The African-American folklorist: Bessie Jones

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Born Mary Elizabeth Jones on February 8, 1902 in Smithville, Georgia, Bessie Jones is the conduit for traditional black expression. Her life of teaching, service and singing led her to be the lead vocalist for the Georgia Sea Island singer who dazzled audiences with the sound of Gullah traditions. From children’s games to dark spirituals and ringing shouts, Jones became something of a folklorist as she taught scholars and others based on her informal training in Gullah culture. One of his biggest accomplishments outside of touring and the Bessie Lomax documentary is being responsible for Black Spirituals as a representation of the civil rights movement. Eric Crawford, has a doctorate. in musicology and has done extensive research on the rich tradition of Gullah music, and featured in Henry Lewis Gate’s recent documentary “Reconstruction: America after the Civil War” helps share Bessie’s story with us.

LamontJack Pearley: Bessie Jones was a vehicle for black culture and traditions expressed through songs, plays and movement games. She gained notoriety through her recordings and documentary films, preserving ringing cries and field cries with the Lomaxes. She was also the lead singer of the Georgia Sea Island Singers. What most don’t know is that she played a pivotal role in the civil rights movement using black spirituals, Eric Crawford has a Ph.D. in musicology. And he studies the rich tradition of Golan music. He says many civil rights leaders did not want to use black spirituals. It was an intense moment, but Bessie Jones stood up!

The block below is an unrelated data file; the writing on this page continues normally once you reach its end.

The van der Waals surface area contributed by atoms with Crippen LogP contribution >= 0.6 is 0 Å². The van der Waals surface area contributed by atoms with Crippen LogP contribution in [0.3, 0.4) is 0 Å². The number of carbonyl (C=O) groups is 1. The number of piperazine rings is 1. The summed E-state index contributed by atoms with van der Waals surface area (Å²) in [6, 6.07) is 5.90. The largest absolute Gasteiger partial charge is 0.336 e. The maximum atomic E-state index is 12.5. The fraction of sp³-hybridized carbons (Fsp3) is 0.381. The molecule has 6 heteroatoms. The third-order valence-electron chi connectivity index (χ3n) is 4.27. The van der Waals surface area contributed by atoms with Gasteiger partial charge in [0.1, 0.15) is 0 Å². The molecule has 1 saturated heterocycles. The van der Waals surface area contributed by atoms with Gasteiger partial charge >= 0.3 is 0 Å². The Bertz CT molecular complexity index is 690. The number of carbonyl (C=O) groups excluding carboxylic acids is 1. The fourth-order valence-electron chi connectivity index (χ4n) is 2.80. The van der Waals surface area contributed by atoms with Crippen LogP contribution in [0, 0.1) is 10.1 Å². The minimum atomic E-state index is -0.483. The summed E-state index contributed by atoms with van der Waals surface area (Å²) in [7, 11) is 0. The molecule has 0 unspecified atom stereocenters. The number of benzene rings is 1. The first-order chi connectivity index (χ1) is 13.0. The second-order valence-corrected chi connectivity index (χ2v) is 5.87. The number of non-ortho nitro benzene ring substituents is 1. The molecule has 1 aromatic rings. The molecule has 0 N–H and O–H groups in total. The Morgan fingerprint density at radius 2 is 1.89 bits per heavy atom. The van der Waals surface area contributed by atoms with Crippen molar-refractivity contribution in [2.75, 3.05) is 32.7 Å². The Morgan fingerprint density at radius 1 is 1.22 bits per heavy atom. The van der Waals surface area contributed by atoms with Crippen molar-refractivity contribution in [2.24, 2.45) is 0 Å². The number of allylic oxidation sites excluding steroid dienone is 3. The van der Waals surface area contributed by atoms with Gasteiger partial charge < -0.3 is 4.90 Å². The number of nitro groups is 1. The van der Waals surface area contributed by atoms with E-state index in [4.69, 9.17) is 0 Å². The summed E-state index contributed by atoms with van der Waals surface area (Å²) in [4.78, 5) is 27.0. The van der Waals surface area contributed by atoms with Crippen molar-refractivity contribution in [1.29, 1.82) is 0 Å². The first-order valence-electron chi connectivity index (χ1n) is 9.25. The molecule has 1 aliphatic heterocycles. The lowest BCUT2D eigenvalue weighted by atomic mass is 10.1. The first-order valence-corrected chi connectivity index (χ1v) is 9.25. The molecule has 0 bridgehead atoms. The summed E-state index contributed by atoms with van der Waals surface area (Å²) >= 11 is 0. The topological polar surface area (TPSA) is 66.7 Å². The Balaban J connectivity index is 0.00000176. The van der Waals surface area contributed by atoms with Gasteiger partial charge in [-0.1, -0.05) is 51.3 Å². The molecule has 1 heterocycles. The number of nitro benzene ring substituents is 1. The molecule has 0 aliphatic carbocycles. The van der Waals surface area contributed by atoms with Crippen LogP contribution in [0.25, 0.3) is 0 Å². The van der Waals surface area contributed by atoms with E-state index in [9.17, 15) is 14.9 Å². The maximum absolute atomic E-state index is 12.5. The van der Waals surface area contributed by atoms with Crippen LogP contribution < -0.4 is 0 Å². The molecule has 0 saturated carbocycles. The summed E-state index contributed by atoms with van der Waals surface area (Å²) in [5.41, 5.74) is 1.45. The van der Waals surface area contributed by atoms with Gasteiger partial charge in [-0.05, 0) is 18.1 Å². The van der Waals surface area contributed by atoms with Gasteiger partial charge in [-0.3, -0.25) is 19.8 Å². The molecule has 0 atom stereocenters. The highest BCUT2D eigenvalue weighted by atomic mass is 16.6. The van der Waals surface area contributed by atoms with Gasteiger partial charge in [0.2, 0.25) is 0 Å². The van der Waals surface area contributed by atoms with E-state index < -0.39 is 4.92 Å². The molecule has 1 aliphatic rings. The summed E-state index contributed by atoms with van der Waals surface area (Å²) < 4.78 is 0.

Eric Crawford: This is a defining moment. Think about civil rights now, a lot of them were well educated. Doctors, masters degrees, but this woman with a fifth grade education, oh my God, stands up and says, this music, that got us to this point now, would be the same music that will get us from now on!

LamontJack Pearley: Although Jones stopped going to formal school at the age of 10, his extraordinary life experiences, from field work to childcare and immersion in the blues, work songs and screams prepared her for her destiny.

Eric Crawford: The idea of ​​teaching, you know, this difficult time, and when she knew her purpose was to teach, you know, and you know, she was like, look, that’s one way we have to go here.

LamontJack Pearley: Jones’ position indicates that it was not just the music that was the driving force behind the movement. It was a particular type of music.

Eric Crawford: One of the things about the spiritual, which I think is unique, you know, these simple, often simple words that can sometimes be very complex now, but these songs that, you know, I don’t care how serious things are, there there is something in their singing that brings a sense of peace, a joy. I don’t know if it’s just a sense of lore, the backstory of how it happened. But these songs that are community, now need someone to call and a group to answer.

Eric Crawford: She had so much impact in certain areas, culture, family first I’m sure, for the faith of the singers of St. Simons Island, civil rights. And I think this generation now, you know, we see it in Ranky Tanky, in the fact that Gullah Geechee is becoming more and more well-known, and with that, we should remember as a tribute to Bessie Jones.

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